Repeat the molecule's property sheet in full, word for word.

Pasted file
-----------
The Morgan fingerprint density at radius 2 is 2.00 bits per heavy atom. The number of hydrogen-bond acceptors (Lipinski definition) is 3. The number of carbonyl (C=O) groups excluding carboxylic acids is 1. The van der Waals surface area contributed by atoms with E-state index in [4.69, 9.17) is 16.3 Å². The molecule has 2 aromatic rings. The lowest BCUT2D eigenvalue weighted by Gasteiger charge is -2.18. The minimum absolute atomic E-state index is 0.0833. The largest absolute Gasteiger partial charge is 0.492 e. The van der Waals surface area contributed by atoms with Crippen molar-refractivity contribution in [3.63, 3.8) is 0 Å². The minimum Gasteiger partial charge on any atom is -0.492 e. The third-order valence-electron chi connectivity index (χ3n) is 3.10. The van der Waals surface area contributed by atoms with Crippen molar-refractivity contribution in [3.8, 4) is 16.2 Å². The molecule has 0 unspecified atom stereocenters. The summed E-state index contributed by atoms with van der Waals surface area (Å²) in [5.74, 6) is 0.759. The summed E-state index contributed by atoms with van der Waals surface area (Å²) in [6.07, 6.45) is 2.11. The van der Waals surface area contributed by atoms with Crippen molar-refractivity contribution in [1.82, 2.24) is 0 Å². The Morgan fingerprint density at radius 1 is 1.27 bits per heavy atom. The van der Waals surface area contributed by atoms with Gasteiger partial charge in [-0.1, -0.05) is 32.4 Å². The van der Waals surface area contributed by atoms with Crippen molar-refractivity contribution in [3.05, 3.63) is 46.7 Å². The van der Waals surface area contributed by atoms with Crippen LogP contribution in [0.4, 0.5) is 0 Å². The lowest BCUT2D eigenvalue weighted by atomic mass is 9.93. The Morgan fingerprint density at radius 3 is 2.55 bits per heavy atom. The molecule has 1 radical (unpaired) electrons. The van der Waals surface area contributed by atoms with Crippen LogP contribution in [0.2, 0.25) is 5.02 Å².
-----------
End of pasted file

The Morgan fingerprint density at radius 2 is 2.00 bits per heavy atom. The number of hydrogen-bond acceptors (Lipinski definition) is 3. The number of carbonyl (C=O) groups excluding carboxylic acids is 1. The van der Waals surface area contributed by atoms with E-state index in [4.69, 9.17) is 16.3 Å². The molecule has 2 aromatic rings. The lowest BCUT2D eigenvalue weighted by Gasteiger charge is -2.18. The minimum absolute atomic E-state index is 0.0833. The largest absolute Gasteiger partial charge is 0.492 e. The van der Waals surface area contributed by atoms with Crippen molar-refractivity contribution in [3.63, 3.8) is 0 Å². The minimum Gasteiger partial charge on any atom is -0.492 e. The third-order valence-electron chi connectivity index (χ3n) is 3.10. The van der Waals surface area contributed by atoms with Crippen molar-refractivity contribution in [3.8, 4) is 16.2 Å². The molecule has 0 unspecified atom stereocenters. The summed E-state index contributed by atoms with van der Waals surface area (Å²) in [5.74, 6) is 0.759. The summed E-state index contributed by atoms with van der Waals surface area (Å²) in [6.07, 6.45) is 2.11. The van der Waals surface area contributed by atoms with Crippen molar-refractivity contribution in [1.82, 2.24) is 0 Å². The Morgan fingerprint density at radius 1 is 1.27 bits per heavy atom. The van der Waals surface area contributed by atoms with Gasteiger partial charge in [-0.1, -0.05) is 32.4 Å². The van der Waals surface area contributed by atoms with Crippen molar-refractivity contribution in [3.05, 3.63) is 46.7 Å². The van der Waals surface area contributed by atoms with Crippen LogP contribution in [0.4, 0.5) is 0 Å². The lowest BCUT2D eigenvalue weighted by atomic mass is 9.93. The Morgan fingerprint density at radius 3 is 2.55 bits per heavy atom. The molecule has 1 radical (unpaired) electrons. The van der Waals surface area contributed by atoms with Crippen LogP contribution in [0.2, 0.25) is 5.02 Å².